The City of Yellowknife’s integrity commissioner received no public inquiries or complaints about city council during the past year – possibly because nobody knows it exists.
Dragon Toner Law Office began its five-year term as Yellowknife’s integrity commissioner in September 2018. Lawyer Sheldon Toner presented the office’s second annual report – covering the period from September 26, 2019 to September 25, 2020 – to city councillors on Tuesday.
“It’s still been pretty quiet and there hasn’t been a lot of activity,” he said.
According to the report, there were no inquiries from members of the public about the process for making a complaint and no complaints were initiated against members of council, meaning no investigations were required.
Sheldon said he did provide informal and confidential advice to two members of council regarding questions about potential conflicts of interest and considerations around disclosure and possible recusal from deliberations. He also advised one councillor about a potential issue under the ethics bylaw regarding standards of conduct, though the annual report provides no further detail.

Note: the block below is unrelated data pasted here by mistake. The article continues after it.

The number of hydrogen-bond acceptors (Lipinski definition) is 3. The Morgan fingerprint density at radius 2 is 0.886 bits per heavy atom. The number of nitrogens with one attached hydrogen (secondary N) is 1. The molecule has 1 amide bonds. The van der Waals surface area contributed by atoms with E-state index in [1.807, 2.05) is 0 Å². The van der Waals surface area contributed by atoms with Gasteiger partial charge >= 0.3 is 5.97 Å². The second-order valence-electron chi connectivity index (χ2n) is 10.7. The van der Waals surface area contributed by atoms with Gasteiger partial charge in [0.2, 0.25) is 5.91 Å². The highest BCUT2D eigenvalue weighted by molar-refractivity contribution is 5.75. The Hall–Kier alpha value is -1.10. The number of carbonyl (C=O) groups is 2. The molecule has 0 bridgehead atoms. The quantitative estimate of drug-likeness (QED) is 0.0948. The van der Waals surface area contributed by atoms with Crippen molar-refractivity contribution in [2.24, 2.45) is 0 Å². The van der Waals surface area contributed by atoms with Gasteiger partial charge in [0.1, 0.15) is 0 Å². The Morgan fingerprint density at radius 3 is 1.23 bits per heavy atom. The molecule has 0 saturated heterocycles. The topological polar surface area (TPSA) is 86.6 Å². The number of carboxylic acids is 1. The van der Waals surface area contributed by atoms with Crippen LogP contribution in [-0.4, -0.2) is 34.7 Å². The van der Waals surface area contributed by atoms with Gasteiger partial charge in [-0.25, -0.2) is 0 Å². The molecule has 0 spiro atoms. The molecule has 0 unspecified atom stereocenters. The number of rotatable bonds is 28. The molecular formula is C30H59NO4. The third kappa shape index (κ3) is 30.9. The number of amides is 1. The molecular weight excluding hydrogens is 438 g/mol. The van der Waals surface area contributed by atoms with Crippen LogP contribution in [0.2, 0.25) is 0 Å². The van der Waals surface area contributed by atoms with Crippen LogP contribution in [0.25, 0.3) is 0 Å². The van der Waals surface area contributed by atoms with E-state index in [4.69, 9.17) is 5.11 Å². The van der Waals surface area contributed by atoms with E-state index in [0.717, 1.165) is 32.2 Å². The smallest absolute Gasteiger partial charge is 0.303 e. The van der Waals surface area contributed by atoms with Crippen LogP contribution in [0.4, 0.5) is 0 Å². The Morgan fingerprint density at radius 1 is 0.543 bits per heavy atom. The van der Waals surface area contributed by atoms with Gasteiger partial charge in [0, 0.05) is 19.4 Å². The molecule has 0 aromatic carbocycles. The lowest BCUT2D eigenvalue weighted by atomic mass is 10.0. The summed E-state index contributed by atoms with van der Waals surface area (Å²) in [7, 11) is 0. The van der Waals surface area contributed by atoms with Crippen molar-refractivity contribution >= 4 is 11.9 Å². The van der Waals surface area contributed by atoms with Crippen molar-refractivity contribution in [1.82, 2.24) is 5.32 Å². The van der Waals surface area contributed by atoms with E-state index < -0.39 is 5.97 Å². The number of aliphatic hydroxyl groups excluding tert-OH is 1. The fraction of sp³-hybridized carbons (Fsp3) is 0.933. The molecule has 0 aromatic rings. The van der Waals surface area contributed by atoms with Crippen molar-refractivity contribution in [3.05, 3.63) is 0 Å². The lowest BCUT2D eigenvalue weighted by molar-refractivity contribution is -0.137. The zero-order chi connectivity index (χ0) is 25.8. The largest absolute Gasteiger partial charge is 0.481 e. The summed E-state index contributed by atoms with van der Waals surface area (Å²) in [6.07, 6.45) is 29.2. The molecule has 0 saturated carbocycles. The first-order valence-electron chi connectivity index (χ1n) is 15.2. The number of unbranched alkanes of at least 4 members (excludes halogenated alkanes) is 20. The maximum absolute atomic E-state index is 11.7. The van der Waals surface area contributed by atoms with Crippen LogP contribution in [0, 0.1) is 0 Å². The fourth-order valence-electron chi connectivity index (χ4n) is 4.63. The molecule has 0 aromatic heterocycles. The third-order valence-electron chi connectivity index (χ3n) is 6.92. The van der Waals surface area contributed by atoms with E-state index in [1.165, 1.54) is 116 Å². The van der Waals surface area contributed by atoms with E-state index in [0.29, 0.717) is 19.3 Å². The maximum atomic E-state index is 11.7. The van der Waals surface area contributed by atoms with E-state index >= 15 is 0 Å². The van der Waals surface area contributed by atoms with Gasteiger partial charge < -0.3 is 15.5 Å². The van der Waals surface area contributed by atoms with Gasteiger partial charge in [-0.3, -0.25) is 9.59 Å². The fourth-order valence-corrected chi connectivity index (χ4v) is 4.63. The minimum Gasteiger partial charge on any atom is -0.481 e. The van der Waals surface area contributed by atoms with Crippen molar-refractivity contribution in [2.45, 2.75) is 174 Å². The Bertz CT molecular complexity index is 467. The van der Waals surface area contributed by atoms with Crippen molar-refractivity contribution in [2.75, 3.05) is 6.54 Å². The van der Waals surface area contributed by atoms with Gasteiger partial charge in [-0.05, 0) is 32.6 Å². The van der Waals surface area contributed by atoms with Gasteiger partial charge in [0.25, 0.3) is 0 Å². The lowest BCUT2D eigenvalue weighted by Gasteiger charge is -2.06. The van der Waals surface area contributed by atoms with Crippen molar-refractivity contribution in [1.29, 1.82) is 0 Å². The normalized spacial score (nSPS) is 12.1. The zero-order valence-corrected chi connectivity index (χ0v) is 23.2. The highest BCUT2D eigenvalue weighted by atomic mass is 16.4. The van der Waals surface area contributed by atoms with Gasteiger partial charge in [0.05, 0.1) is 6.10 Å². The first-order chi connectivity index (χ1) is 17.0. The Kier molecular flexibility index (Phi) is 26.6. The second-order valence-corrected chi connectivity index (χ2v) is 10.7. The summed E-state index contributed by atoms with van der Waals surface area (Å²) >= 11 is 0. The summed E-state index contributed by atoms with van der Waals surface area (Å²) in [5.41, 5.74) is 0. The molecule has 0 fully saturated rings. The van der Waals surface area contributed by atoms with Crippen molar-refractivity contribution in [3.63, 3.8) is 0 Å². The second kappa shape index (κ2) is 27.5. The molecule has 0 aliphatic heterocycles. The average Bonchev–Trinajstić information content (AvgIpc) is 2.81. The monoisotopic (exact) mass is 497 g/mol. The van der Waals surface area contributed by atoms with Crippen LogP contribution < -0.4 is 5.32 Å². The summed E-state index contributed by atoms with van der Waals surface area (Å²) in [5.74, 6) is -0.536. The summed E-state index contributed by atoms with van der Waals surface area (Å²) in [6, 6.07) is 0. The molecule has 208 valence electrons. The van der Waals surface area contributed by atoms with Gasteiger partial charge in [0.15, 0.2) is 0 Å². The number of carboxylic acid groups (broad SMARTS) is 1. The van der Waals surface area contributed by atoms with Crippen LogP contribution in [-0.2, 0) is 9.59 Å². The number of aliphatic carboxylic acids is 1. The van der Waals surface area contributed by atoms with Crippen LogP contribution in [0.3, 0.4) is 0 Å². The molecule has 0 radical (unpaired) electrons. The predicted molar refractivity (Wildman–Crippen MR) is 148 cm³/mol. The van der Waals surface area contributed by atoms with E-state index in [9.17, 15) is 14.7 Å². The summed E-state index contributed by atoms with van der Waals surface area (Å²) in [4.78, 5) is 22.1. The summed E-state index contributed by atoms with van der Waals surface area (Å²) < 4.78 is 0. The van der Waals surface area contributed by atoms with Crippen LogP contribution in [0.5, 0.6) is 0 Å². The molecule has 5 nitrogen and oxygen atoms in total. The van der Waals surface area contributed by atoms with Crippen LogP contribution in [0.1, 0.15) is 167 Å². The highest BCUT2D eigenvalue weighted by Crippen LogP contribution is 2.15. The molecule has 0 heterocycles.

The report states the integrity commissioner plans to increase awareness about its role, saying this “may or may not lead to more activity in future years.”
The integrity commissioner is an “independent and impartial individual” who provides advice and rulings on ethical challenges, adjudicates whistleblower complaints and alleged breaches of the council’s ethics code, and makes recommendations on city bylaws and policies.
On Tuesday, Sheldon recommended the city consider including an exemption to its code of ethics bylaw, similar to other jurisdictions in Canada. He noted Ontario’s Municipal Conflict of Interest Act contains an exception whereby councillors don’t have to disclose a financial interest when it is “so remote or insignificant in its nature that it cannot reasonably be regarded as likely to influence the member.”
Sheldon said that could help “navigate the day-to-day potential conflicts that are quite common in municipal politics,” especially in smaller jurisdictions like Yellowknife.